In step 326 if the atrium is captured more than 20 times consecutively at the high amplitude without 2° or 3° AV block, then in step 327 i is reset and in step 328 an automatic atrial pacing threshold test is made as described in U.S. Pat. No. 4,858,610 incorporated herein by reference. Alternatively, the atrial pacing level is automatically increased in step 328 without performing a threshold test. Normal pacing is then continued (step 300).
Although the invention has been described with reference to several particular embodiments, it is to be understood that these embodiments are merely illustrative of the application of the principles of the invention. Accordingly, the embodiments described in particular should be considered exemplary, not limiting, with respect to the following claims.
|Cited Patent||Filing date||Publication date||Applicant||Title|
|US5144950 *||Aug 30, 1990||Sep 8, 1992||Vitatron Medical B.V.||Rate controlled pacemaker system using ar interval for rate control|
|US5174289 *||Sep 7, 1990||Dec 29, 1992||Cohen Fred M||Pacing systems and methods for control of the ventricular activation sequence|
|US5318594 *||Dec 24, 1991||Jun 7, 1994||Ela Medical||DDD type cardiac pacemaker having automatic operating mode switching|
|US5441523 *||Apr 12, 1994||Aug 15, 1995||Telectronics Pacing Systems, Inc.||Forced atrioventricular synchrony dual chamber pacemaker|
|US5514163 *||Feb 21, 1995||May 7, 1996||Medtronic, Inc.||Dual chamber pacing system and method with optimized adjustment of the AV escape interval for treating cardiomyopathy|
|Citing Patent||Filing date||Publication date||Applicant||Title|
|US5820963 *||Apr 2, 1997||Oct 13, 1998||Komag, Incorporated||Method of manufacturing a thin film magnetic recording medium having low MrT value and high coercivity|
|US6101416 *||Jul 29, 1998||Aug 8, 2000||Pacesetter, Inc.||System and method for atrial autocapture in single-chamber pacemaker modes using far-field detection|
|US6216037||Jan 29, 1999||Apr 10, 2001||Medtronic Inc,||Pacemaker system with simplified atrial capture detection based on QT interval|
|US6249702||May 4, 2000||Jun 19, 2001||Medtronic Inc.||Pacemaker system with simplified atrial capture detection based on QT interval|
|US6345201 *||Dec 14, 1999||Feb 5, 2002||Pacesetter, Inc.||System and method for ventricular capture using far-field evoked response|
|US6397105 *||Apr 26, 2000||May 28, 2002||Ela Medical, S.A.||Active implantable medical device having a sophisticated automatic DDD/AAI mode switching|
|US6434428 *||Jul 31, 2000||Aug 13, 2002||Pacesetter, Inc.||System and method for optimizing far-field R-wave sensing by switching electrode polarity during atrial capture verification|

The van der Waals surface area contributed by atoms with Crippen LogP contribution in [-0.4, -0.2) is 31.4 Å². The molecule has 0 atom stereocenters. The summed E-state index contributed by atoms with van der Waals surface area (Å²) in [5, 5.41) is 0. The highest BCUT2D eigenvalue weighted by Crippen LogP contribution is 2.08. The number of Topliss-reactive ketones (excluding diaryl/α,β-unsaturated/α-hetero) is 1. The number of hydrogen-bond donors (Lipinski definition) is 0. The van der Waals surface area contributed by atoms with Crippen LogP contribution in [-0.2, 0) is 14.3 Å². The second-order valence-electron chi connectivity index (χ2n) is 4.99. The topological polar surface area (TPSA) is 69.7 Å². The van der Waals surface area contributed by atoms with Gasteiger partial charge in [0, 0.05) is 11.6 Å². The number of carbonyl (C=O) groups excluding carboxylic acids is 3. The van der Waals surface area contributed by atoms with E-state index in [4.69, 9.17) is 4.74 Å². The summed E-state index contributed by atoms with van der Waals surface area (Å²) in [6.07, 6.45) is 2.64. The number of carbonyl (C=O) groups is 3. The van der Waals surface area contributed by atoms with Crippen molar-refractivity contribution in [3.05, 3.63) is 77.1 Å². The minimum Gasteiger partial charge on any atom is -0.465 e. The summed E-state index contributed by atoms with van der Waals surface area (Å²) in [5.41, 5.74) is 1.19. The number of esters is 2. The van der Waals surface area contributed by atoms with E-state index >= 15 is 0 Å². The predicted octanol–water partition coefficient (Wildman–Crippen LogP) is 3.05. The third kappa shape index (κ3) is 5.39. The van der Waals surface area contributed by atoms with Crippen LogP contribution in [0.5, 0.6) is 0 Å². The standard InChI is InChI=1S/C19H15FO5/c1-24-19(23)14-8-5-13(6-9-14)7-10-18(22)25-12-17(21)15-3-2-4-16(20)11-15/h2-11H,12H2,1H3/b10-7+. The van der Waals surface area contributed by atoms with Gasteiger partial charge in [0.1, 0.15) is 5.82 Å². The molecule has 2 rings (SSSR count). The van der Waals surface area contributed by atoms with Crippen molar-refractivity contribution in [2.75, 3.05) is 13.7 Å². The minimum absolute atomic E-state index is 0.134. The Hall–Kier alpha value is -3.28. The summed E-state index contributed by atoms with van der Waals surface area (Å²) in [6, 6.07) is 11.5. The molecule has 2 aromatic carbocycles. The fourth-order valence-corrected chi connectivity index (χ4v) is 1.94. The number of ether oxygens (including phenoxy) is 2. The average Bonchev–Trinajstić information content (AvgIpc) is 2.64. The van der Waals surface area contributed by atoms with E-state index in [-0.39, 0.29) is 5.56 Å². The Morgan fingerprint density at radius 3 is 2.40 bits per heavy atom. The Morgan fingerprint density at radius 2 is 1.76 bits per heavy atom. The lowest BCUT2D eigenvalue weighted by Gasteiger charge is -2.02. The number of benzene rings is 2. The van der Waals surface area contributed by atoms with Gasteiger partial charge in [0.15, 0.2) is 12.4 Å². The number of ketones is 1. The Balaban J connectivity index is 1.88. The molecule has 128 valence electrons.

|US6442426||Dec 1, 1999||Aug 27, 2002||Pacesetter, Inc.||Implantable ventricular cadioverter-defibrillator employing atrial pacing for preventing a trial fibrillation form ventricular cardioversion and defibrillation shocks|
|US6658293||Apr 27, 2001||Dec 2, 2003||Medtronic, Inc.||Method and system for atrial capture detection based on far-field R-wave sensing|
|US6738669 *||Oct 24, 2001||May 18, 2004||Pacesetter, Inc.||System and method for multichamber cardiac stimulation with ventricular capture verification using far-field evoked response|
|US6748261 *||Sep 28, 2000||Jun 8, 2004||Pacesetter, Inc.||Implantable cardiac stimulation device for and method of monitoring progression or regression of heart disease by monitoring interchamber conduction delays|
|US6788971 *||May 17, 2002||Sep 7, 2004||Pacesetter, Inc.||System and method for optimizing far-field r-wave sensing by switching electrode polarity during atrial capture verification|
|US7130690||Jul 23, 2003||Oct 31, 2006||Medtronic, Inc.||Atrial capture management during atrial and ventricular pacing|
|US7146214||Apr 22, 2002||Dec 5, 2006||Medtronic, Inc.||Anti-tachycardia pacing based on multi-site electrograms|
|US7532930 *||Mar 31, 2005||May 12, 2009||Biotronik Crm Patent Ag||Cardiac pacemaker|
|US7558626||Apr 23, 2003||Jul 7, 2009||Medtronic, Inc.||Cardiac resynchronization via left ventricular pacing|
|US7587242 *||Jun 29, 2006||Sep 8, 2009||Medtronic, Inc.||Preferred ADI/R: a permanent pacing mode to eliminate ventricular pacing while maintaining backup support|